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Any "L" Program Graduates?

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  • Any "L" Program Graduates?

    Is it worth it? one of my goals is to become a graduate before I turn 20.
    And this is the story of your red right ankle.

  • #2
    Okay, let's see, before you are 20? Why before you are 20? I do admire the clarity of your goal setting, however sometimes the program takes some time to complete all the requirements.
    First, let me say it is a worthy pursuit. It is demanding and rightfully so. Graduates are what will become our judging pool in the future. Experience in riding/training and competing helps a great deal. Like the sessions, the requirements for sitting with judges and scribing are also demanding.
    Is there a program starting by you? Have you audited any sessions? Are you pursuing becoming a judge or wishing to learn more about how tests are judged?
    Be sure you know why you are interested in graduating from one. It is a program that takes minimally a year to go through, and assuming you have met the riding criteria to apply, you will have to sit and scribe for the hours that are required.
    There is a great deal of information on the USDF website. The auditing part is great too. As a graduate, auditing is a great way to continue education, as each session is an opportunity to see or hear something new.


    • #3
      Is it worth it? All depends on what you are hoping to get out of it. The L program is a great education on how rides are scored, and it will greatly improve your eye, and provide you with a great respect for our judges. As to being "worth it", without knowing what our expectations are, I'm not sure anyone can answer that question.

      Why before you are 20 - kind of a funny bucket list Since you are young and have plenty of time - I'd recommend auditing it first, then deciding if you want to pass before you are 30, so you can decide whether it is worth it for your specific circumstances.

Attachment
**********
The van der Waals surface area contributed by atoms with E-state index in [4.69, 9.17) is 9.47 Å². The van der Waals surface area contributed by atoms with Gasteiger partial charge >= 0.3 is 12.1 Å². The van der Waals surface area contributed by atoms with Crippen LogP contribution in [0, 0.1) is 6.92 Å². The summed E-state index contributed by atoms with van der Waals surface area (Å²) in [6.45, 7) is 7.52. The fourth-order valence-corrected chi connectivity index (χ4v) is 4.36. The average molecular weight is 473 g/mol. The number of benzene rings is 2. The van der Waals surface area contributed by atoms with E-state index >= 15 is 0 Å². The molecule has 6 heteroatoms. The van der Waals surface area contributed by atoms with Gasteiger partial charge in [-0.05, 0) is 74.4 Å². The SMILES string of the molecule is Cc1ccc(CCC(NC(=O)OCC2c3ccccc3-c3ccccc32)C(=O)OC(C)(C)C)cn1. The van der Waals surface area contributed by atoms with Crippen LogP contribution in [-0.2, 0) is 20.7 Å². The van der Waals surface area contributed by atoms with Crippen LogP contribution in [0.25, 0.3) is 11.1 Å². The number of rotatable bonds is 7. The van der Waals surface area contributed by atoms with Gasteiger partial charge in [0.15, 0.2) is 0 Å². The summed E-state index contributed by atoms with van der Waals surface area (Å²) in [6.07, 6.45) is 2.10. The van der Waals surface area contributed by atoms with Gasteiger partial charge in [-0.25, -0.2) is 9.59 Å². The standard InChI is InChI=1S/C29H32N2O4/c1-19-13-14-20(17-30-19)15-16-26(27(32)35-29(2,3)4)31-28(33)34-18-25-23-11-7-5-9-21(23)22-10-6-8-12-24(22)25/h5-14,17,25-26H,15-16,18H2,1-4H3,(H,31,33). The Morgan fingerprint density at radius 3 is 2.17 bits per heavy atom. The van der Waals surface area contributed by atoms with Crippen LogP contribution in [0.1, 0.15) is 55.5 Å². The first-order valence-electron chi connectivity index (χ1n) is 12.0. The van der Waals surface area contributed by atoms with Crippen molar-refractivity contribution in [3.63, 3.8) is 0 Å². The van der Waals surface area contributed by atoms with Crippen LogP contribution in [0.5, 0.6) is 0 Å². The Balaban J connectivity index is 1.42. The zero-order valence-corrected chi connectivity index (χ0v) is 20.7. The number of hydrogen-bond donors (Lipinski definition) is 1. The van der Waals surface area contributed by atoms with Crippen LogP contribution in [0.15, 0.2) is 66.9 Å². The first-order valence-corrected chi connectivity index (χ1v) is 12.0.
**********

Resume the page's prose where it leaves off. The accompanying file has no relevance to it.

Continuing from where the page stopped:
Things to consider - to enter the program, you need scores at 2nd level. The program is fairly expensive, and the testing is an additional fee. Besides the actual cost of the program, you could have travel costs for yourself and a scribe (you need a scribe later in the program, and for the exam). You'll also potentially take time off work, both for the sessions and for the sitting and scribing requirements. And you'll invest considerable time in practicing, studying, and reading (there is a large volume of recommended reading - you don't have to do ANY of it, but most who have been through the program recommend you do at least SOME of the reading).

      If you want to become a JUDGE (r), there are additional costs and riding requirements. To be accepted into the "r" program, you must pass the L with distinction, and have scores above 65% at 4th level at rated shows. The r program costs even more money, and almost guaranteed you'll have travel costs because you are assigned to the next "r" program based on where you are in the "queue", not based on geography.

      Having said all that, it is a great education - I went through it (and passed with distinction) several years ago. Timing was good, I had no horse to ride at the time, because it is truly a year where you will not have much free time to show, clinic, etc. Big commitment, and some people dropped out after the first and second sessions because of the time commitment involved. But those who completed it all agreed, a great education, and useful in their riding, teaching, and competition careers. A few (two) of those in my original group of 20 have now gone through the "r" program and passed, and are now "r" judges, I'm very pleased to report


      • Original Poster

        Ok, so maybe 20 is a little early, but maybe between law school and undergrad (I am a very determined person, if you can't tell!) I want to eventually become a judge, and lucky for me (not) I do not have a horse, so the time commitment should be no problem. As for my bucket list being strange, well, I am not your average *insert dramatic hair flipping* Young Equestrian!
        And this is the story of your red right ankle.


        • #5
          I'm going through the program. I think it's a very good educational resource and I truly enjoy the process of becoming candidate and hopefully, eventually, judge.

          However, if I was 20 and doing this I wouldn't have appreciated it or possibly understood the depth of what I was doing. Definitely wouldn't have had the maturity either.

          So, if you feel that you are ready, and it is worth it, then go for it.
          It is rare to see a rider who is truly passionate about the horse and his training, taking a profound interest in dressage with self-abnegation, and making this extraordinarily subtle work one of the dominant motivations of his life.\"